Thursday, 16 August 2012
Hedge-notes for the denialists?
Less than 24 hours after the spectacular crash of that obligatory haematophagous monster at the London 30th Olympiad, with the ignominious tally of bronze medals=zero, silver medals=zero, gold medals=zero, two revanchist commentators, Y and Z, each representing two of the tripartite genocidist bloc that executed the Igbo genocide, beginning 46 years ago, had an unlikely reunion. Both must have felt so weighed down with grief by their country’s abysmal performance. Just one item dominated their grisly exchange: Which of their contributing constituencies murdered more of the total 3.1 million Igbo during the 44 months of extirpation? “We did!” thundered Z, “C’mon listen to me, little one! We started this slaughter. Yes, we, who own this place, launched it. Check the history! We slaughtered more Igbo than you ever could and did – beginning from our backyard, across our backyard, starting mid-morning on the 29th of that May, fourteen straight months before you stomached the courage to join us. Indeed, not before we warned your [genocidist] ‘theorist’ to open the uninterrupted slaughter-corridor to Biafra. Or – ”
“No! No! No! My dear frien’,” the incredulous Y got so riled up: “It was my people that deployed the real-slaughtering generals, the real-slaughtering generals across swathes of Biafra, especially its south, slaughtering and slaughtering and slaughtering the Igbo and devastating and devastating and devastating their prized land. It was our real-slaughtering generals, my dear frien’, who accomplished this task. OK? Please check the history. It is there! Will you? Maybe you reneged on our collective understanding to allow our great theorist to be president after the slaughter because you didn’t really appreciate the role of our real-slaughtering generals in the slaughter of the Igbo.”
In April 2009, Nigeria was not invited to attend the London G-20 summit. Head of regime Umaru Yar’Adua mournfully noted his disappointment: “Today is a sad day for Nigeria as a country. This is because we are not invited to a meeting of the 20 world leaders. We have the population, we have the resources and we have the potential”. Predictably, Yar’Adua referred to those hackneyed, bogus indices (“population”, “resources”, “potential”) that every school child knows obfuscate the immanent fragility, infamy and hopelessness that chart the quagmire that is Nigeria.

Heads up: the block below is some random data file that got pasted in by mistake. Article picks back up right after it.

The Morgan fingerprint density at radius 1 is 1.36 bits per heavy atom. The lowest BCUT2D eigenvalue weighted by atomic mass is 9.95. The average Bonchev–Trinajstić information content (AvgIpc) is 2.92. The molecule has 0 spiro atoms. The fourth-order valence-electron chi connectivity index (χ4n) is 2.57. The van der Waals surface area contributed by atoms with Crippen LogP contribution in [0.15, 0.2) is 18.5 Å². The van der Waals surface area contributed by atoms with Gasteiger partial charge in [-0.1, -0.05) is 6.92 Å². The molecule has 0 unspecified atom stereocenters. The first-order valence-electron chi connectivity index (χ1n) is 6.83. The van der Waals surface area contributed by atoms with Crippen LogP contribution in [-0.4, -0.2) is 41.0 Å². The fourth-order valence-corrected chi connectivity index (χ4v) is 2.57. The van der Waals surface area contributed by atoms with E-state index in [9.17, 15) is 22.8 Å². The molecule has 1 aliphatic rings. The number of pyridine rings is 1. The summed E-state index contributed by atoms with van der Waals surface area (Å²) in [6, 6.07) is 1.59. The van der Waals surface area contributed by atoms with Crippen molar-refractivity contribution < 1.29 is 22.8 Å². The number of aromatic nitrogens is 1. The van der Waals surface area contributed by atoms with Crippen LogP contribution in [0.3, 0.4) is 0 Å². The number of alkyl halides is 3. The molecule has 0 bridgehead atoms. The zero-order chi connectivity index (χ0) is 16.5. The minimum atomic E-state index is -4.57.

It is impossible to overstate that the Igbo genocide put paid to any Nigeria pretensions to transform itself to a serious state of global contention. Nigeria, which the Igbo had strategically led to liberate from 60 years of British occupation, collapsed, irremediably, on 29 May 1966. This is the date that interlocutor Z rightly referenced as the beginning of the genocide during the macabre reminiscences with Y. On this day, students, teachers, civil servants, community leaders, varying security personnel, clergy, alimajiri and the like in north Nigeria planned and descended on Igbo children, women and men domiciled in the region: murdering, raping, maiming, looting, destroying… The first phase of the genocide, the most gruesome and devastating in Africa not seen since the 1900s, was now underway. Starting on 6 July 1967, the Nigerians expanded their murdering zones of operation to liquidate the Igbo by attacking the entire stretch of Igboland – from Issele-Ukwu, Agbo, Anioma, Ugwuta and Onicha in the west to Ehuugbo, Aba and Umuahia to the east; from Nsukka and Eha Amuufu in the north to Igwe Ocha/Port Harcourt, Umu Ubani/Bonny and Igwe Nga/Opobo to the south.
On the morrow of this pulverising season of slaughtering, the only tangible capability that the murderers have acquired is one to commit even more murders – nothing else … definitely, not the more challenging capacity to develop and transform its human potential and economy and, in turn, attract and merit the accolades and recognitions from peers elsewhere.
With such an unenviable legacy, it would indeed have been quite bizarre for anyone to expect this Malebolge to win anything “respectable” in the just concluded London games. Understandably, the world is eagerly looking forward to welcoming the elegant and focussed men and women athletes from these southwestcentral contours of Africa flying the indomitable flag of the Land of the Rising Sun in future Olympiads – with Rio, a tantalising marker?